Gold victory at UM’s College Night
By STEVEN CALHOUN/Staff Reporter
MONTEVALLO – “It’s time to fight,” SGA President Hunter Huie read, sending the Gold Side into a victorious uproar at the University of Montevallo’s annual College Night.
Every year, each side picks a secret phrase from their production which, if read in the final speech by the SGA President, signifies their victory in the university’s weeklong homecoming competition.
“The tradition never ceases to evoke passion and delight because of its originality and competitive spirit,” Huie wrote.
Alumni and former Gold Side leader Andrew Heaton described College Night as “a microcosm of the college experience itself.”
College Night began in 1919 as a competition held in the dining hall between the classes at UM.
Soon after its inception, two teams were formed for the school: Gold Side and Purple Side. A sort of courtship became common for incoming freshmen before picking a side in the annual competition.
In 1950, the students and faculty decided College Night would be more like what it is today: a full production by the two sides with scripts, music, sets and costumes created by students from start to finish.
The days preceding the performances were filled with athletic events. Points are tallied throughout the week, but the performances were weighted heavily in the equation.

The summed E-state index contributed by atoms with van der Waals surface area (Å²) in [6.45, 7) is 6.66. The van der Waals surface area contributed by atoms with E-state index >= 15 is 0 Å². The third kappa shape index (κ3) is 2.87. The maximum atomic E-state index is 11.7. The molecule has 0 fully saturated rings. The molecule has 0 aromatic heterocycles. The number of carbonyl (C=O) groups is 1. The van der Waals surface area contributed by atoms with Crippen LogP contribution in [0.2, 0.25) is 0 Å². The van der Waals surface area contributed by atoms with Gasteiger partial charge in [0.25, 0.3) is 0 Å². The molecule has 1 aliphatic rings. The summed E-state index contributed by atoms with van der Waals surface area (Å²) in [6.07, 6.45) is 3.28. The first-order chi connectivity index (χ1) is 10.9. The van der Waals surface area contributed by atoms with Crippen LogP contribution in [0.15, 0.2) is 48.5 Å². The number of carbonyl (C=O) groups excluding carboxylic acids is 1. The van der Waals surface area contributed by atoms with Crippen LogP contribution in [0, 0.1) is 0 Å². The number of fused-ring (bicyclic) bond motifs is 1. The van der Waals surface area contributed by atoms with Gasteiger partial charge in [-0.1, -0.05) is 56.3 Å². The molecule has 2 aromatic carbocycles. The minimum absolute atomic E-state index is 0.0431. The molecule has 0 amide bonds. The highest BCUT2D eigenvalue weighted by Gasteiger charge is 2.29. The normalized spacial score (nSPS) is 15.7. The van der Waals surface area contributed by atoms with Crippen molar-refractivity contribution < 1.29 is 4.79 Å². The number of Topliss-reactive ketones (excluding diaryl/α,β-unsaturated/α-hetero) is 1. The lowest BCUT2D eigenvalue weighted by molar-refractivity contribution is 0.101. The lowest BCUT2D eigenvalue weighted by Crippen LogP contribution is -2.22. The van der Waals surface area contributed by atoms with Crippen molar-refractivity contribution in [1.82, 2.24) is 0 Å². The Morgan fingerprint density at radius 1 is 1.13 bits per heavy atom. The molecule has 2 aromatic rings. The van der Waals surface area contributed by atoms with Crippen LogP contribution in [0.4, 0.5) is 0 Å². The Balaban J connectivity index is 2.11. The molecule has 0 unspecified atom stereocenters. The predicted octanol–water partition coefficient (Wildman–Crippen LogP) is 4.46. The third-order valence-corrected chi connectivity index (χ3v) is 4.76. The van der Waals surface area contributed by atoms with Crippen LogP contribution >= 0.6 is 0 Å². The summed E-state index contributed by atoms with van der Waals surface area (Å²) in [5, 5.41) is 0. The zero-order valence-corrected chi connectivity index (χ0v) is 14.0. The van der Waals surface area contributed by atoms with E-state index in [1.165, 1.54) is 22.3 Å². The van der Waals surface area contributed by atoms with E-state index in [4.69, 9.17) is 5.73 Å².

The productions on the final night were the culmination of hard work by a cabinet, full production staff and members from each side who contributed in innumerable ways.
Purple and Gold created their plays in the fall, recruited talent and then only had about a month leading up to College Night to prepare the sets and perfect their performances. This year, Gold Side’s reimagining of Robin Hood, entitled “A Very Notti Musical,” won against Purple Side’s magic-filled romp through New York, entitled “Showtime.”
“Our practices would often go from 6 p.m. to 1 a.m.,” Charlotte Wickersham said.
Wickersham was on Gold Side and performed in “A Very Notti Musical” as “The Blonde One.”
“It was good to be [in a group] that’s so hard working and appreciates everyone’s talents,” Wickersham said.
Many alumni were present for the unique homecoming tradition. Purples and Golds hold true to their colors and come dressed to show support for their side.
“It’s one of the best parts of my year,” Gold Side alumni Megan Scofield Michaelson said.
Michaelson has been attending college night for 14 years now, and was proud to see her side win this year. She said the first College Night she ever attended was during her junior year of high school.
The tradition is an intense competition for undergraduates and a beckoning to alumni, who share fond memories of the process.
“You worked, you laughed, you cried and you loved. We are not just Golds. We are not just Purples. We are College Night. We are Montevallo,” Heaton wrote.